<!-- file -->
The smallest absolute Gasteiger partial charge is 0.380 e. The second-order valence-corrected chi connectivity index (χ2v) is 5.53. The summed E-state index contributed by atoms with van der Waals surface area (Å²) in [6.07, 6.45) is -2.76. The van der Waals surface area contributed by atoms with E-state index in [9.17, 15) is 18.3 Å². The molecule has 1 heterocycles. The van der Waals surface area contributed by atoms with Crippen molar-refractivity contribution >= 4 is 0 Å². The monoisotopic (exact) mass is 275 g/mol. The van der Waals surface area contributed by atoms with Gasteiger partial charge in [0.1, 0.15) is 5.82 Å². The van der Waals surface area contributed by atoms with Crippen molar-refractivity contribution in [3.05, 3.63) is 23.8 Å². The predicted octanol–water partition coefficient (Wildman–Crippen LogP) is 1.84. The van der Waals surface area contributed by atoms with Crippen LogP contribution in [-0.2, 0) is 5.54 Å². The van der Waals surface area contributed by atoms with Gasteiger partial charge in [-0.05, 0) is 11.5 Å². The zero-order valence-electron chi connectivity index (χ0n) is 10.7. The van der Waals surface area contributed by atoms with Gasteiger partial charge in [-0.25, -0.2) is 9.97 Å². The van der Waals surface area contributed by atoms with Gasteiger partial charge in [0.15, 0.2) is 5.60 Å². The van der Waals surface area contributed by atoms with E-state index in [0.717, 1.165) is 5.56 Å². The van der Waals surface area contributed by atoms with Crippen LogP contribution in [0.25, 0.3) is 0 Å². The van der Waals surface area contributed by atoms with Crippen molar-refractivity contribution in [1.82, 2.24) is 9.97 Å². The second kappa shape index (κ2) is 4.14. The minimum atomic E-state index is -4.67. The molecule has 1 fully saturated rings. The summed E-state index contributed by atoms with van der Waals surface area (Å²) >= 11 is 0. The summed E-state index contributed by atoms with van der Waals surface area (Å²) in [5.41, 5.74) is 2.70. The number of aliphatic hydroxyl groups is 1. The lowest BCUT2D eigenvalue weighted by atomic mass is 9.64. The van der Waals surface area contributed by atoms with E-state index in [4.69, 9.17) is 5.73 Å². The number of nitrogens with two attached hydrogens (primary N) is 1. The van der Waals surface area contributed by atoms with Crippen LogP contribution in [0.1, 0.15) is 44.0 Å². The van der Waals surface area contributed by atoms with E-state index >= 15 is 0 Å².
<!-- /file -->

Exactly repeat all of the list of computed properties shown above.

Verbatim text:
The smallest absolute Gasteiger partial charge is 0.380 e. The second-order valence-corrected chi connectivity index (χ2v) is 5.53. The summed E-state index contributed by atoms with van der Waals surface area (Å²) in [6.07, 6.45) is -2.76. The van der Waals surface area contributed by atoms with E-state index in [9.17, 15) is 18.3 Å². The molecule has 1 heterocycles. The van der Waals surface area contributed by atoms with Crippen molar-refractivity contribution >= 4 is 0 Å². The monoisotopic (exact) mass is 275 g/mol. The van der Waals surface area contributed by atoms with Gasteiger partial charge in [0.1, 0.15) is 5.82 Å². The van der Waals surface area contributed by atoms with Crippen molar-refractivity contribution in [3.05, 3.63) is 23.8 Å². The predicted octanol–water partition coefficient (Wildman–Crippen LogP) is 1.84. The van der Waals surface area contributed by atoms with Crippen LogP contribution in [-0.2, 0) is 5.54 Å². The van der Waals surface area contributed by atoms with Gasteiger partial charge in [-0.05, 0) is 11.5 Å². The zero-order valence-electron chi connectivity index (χ0n) is 10.7. The van der Waals surface area contributed by atoms with Gasteiger partial charge in [-0.25, -0.2) is 9.97 Å². The van der Waals surface area contributed by atoms with Gasteiger partial charge in [0.15, 0.2) is 5.60 Å². The van der Waals surface area contributed by atoms with E-state index in [0.717, 1.165) is 5.56 Å². The van der Waals surface area contributed by atoms with Crippen LogP contribution in [0.25, 0.3) is 0 Å². The van der Waals surface area contributed by atoms with Crippen molar-refractivity contribution in [1.82, 2.24) is 9.97 Å². The second kappa shape index (κ2) is 4.14. The minimum atomic E-state index is -4.67. The molecule has 1 fully saturated rings. The summed E-state index contributed by atoms with van der Waals surface area (Å²) >= 11 is 0. The summed E-state index contributed by atoms with van der Waals surface area (Å²) in [5.41, 5.74) is 2.70. The number of aliphatic hydroxyl groups is 1. The lowest BCUT2D eigenvalue weighted by atomic mass is 9.64. The van der Waals surface area contributed by atoms with E-state index in [4.69, 9.17) is 5.73 Å². The number of nitrogens with two attached hydrogens (primary N) is 1. The van der Waals surface area contributed by atoms with Crippen LogP contribution in [0.1, 0.15) is 44.0 Å². The van der Waals surface area contributed by atoms with E-state index >= 15 is 0 Å².